Some thoughts on my education

“Education, education, education.”

These were the words that Tony Blair triumphantly exclaimed in a speech he made in 1996 where he outlined Labour’s priorities for the upcoming 1997 general election. This, in addition to a slick election campaign, clearly struck a chord with the British populace as Labour won a historic landslide victory and gained power from the conservatives.

In hindsight there were several other words or phrases that Mr Blair could have chanted. A few spring to mind: “Illegal wars, illegal wars, illegal wars”, “Private Finance Initiative (x 3)”, “Subservience to the USA (x 3)”. The list could go on.

But I digress; was Tony lying when he said that Labour were going to focus on education? Well, technically they did a fair amount. Between 1997 and 2007 (in England) per pupil funding nearly doubled, there were 35,000 more teachers and 172,000 more teaching assistants- good job guys!

Or was it? I had the wonderful privilege of attending a prestigious and selective bog-standard West London comprehensive, starting year 7 (age 11) way back in 2004, back in the days where global warming was still at the “it’s plausible to prevent this” phase and where the global war on terror (otherwise known as the “get everyone in the Middle East to hate us campaign”) was just starting to heat up.

So did I experience the promised wonders of “Education, education, education!”? Not particularly, is the short answer.

The main problem is that Labour made no radical changes at all. The two main goals of the system remained. These were (and still are):

  1. To create students that are obedient to authority
  2. To get these obedient students to pass standardised tests, which typically require very little thinking but lots of mindless regurgitation of memorised mark-schemes

It doesn’t take a genius to work out that these are rather lousy aims for an education system, not least because getting teenagers to memorise a load of random facts for exams or essays is utterly pointless. Where’s the emphasis on critical thinking and independent thought? Where’s the fostering of creativity? For me and millions of other British secondary/6th-form students, bar a few exceptional teachers who did their best to do real teaching, it was nowhere to be found.

Even though these two listed ‘goals’ are unarguably stupid, they’re not that actually that easy to achieve. Elthorne Park High School, along with most state comprehensives, found it incredibly hard to enforce the two goals. Funnily enough, when you put thousands of adolescents through a school system that tries to install blind obedience and memorised mark-schemes, many of these hormonal and restless teenagers will try and resist this futile exercise. Resistance manifests itself in different ways; mostly in students putting virtually no effort into their classes but often also in bad behaviour and constant challenges to the teachers (“Why are we actually learning this?”, for example).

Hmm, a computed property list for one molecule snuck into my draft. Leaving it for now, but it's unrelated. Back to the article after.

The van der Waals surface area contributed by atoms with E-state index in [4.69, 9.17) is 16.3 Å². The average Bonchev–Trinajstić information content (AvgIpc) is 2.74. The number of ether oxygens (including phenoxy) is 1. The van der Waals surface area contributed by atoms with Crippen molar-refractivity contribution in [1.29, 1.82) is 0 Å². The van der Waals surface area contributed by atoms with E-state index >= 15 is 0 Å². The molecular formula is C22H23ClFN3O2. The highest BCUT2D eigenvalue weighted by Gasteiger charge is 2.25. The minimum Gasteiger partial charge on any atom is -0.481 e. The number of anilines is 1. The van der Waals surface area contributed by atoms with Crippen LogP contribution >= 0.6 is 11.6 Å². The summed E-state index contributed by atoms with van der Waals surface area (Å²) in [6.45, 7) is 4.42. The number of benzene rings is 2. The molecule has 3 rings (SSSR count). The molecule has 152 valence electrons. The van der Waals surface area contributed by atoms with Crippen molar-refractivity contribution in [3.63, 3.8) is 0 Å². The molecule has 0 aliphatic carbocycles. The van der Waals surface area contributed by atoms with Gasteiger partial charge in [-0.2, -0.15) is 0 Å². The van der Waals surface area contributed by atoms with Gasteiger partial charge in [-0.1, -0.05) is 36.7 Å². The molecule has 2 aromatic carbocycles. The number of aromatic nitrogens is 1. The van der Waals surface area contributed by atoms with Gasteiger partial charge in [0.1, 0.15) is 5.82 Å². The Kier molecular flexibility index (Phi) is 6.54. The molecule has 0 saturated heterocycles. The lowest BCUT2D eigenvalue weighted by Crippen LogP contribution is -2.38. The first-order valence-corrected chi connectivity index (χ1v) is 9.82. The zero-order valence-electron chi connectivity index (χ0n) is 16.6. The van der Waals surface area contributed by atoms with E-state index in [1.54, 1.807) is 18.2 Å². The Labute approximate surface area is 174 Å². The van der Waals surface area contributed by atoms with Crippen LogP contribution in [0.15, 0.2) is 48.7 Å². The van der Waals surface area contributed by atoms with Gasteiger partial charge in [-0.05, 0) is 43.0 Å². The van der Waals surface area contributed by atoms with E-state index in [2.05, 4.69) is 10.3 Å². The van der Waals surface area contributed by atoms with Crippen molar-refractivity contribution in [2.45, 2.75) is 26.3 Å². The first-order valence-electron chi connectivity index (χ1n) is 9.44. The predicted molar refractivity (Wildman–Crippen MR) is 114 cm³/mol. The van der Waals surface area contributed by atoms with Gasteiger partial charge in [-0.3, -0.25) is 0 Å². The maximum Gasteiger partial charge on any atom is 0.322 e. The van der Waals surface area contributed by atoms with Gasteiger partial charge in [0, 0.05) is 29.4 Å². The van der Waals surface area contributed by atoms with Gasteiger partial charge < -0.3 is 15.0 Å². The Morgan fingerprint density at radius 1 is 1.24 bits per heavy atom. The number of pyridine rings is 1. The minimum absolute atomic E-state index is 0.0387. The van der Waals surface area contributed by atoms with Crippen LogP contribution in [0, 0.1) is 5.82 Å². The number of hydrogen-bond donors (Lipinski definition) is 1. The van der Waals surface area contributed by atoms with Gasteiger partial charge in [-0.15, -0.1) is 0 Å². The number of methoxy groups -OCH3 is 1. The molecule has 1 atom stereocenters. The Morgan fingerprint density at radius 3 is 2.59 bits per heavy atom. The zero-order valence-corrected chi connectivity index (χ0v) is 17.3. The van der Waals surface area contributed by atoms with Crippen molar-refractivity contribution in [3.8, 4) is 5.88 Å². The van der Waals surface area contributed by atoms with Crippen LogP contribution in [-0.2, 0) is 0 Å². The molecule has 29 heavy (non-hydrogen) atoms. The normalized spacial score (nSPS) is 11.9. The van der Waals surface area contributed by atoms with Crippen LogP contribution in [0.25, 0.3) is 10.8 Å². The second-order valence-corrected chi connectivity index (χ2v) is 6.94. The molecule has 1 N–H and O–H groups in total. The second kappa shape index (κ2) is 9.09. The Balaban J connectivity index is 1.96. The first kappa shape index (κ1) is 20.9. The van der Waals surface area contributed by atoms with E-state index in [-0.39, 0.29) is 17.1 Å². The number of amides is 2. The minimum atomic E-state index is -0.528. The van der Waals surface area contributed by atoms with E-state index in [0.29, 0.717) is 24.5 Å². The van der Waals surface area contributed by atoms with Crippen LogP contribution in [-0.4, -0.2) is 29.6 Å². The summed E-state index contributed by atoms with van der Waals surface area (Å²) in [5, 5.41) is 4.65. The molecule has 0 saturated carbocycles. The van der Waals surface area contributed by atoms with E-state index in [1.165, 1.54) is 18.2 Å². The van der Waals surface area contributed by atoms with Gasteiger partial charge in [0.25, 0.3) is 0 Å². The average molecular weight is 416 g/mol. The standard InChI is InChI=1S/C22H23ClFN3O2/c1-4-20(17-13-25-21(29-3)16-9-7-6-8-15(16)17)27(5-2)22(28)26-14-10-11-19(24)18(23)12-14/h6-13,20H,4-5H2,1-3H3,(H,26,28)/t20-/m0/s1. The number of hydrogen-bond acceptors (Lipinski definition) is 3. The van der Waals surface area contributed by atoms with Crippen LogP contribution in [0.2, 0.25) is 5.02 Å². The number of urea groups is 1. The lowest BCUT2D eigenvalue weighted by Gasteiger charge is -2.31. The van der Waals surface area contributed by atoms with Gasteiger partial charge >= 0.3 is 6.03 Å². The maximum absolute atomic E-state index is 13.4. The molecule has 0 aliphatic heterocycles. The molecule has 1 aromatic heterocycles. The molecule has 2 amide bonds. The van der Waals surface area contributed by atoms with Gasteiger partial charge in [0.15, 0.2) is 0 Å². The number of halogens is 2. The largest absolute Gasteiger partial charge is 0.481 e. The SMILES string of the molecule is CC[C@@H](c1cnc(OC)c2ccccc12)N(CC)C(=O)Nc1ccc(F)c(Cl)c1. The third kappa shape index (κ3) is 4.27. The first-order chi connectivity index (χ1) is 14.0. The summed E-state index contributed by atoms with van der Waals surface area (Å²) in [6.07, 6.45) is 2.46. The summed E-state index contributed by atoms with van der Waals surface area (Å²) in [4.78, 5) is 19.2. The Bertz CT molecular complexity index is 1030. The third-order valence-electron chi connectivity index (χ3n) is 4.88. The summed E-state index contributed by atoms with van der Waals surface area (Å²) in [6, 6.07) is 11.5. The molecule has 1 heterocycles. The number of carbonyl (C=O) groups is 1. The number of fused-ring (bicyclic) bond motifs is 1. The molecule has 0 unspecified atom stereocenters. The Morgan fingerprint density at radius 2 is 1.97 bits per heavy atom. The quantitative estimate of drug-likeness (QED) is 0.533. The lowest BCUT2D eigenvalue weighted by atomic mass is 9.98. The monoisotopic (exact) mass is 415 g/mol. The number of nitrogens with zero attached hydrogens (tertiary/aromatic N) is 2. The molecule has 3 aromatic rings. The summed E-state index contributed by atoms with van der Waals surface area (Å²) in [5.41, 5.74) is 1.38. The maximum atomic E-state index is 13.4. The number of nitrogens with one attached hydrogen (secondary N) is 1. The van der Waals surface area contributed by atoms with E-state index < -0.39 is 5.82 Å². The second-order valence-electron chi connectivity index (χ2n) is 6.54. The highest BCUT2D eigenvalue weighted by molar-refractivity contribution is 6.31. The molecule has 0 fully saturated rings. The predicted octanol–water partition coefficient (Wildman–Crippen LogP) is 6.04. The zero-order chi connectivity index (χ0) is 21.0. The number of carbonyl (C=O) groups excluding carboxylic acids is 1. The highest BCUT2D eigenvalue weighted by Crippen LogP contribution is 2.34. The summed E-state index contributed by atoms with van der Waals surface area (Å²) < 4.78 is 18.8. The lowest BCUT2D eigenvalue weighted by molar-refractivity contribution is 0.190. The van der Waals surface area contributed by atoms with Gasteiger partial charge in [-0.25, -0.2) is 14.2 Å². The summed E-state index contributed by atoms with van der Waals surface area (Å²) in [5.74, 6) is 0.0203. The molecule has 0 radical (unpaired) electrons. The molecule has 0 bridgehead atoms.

And so, the majority of my memories of Elthorne consist of students messing around in class, fights in the playground (not including me mind!), the awful school food, some more messing around and endless hours of us trying to bypass the internet security system to find online-games websites that weren’t blocked. Oh and of course there were the music classes with those magical electronic keyboards- “DJ, DJ DJ DJDDJDJDJDJ! Cooome on, *hughrrhghh*, Dic-dic-dic-dic-dic-dictionary”.

So yes, the current system is pretty poor. Although I’m sure that most of the teachers at Elthorne were genuinely trying their best, they had the impossible role of forcing hundreds of teenagers through an old-fashioned and quasi-authoritarian education system. Something that was destined to fail!


Just in case the Education secretary is reading this I will briefly summarise my main suggestions.

  • Have way more options for vocational qualifications (plumbing, electronics, etc); most kids just don’t want to be badly taught Maths, English, Geography and the like. Why force them to learn stuff against their will? From an early age (14? I’m not sure actually) students should have the option to opt out of the traditional subjects to do more hands-on stuff
  • Get rid of as many standardised tests as possible, they’re a waste of everyone’s time
  • Try and foster independent and critical thinking in students; they need to be critical of the world around them
  • Teach students how to teach themselves; how to use the internet for learning effectively- i.e. when to be suspicious of websites/sources etc

Bonus that will never happen

  • In depth teaching about US and Western imperialism, neoliberalism and how the world is now controlled by rapacious multi-national corporations

Extra bonus

  • Teach the kids how to overthrow corporate-capitalism

Anyway, I’m at 700 words already and so I’m sure most people have stopped reading before this point. If not, thanks for reading this far- you must be really bored!



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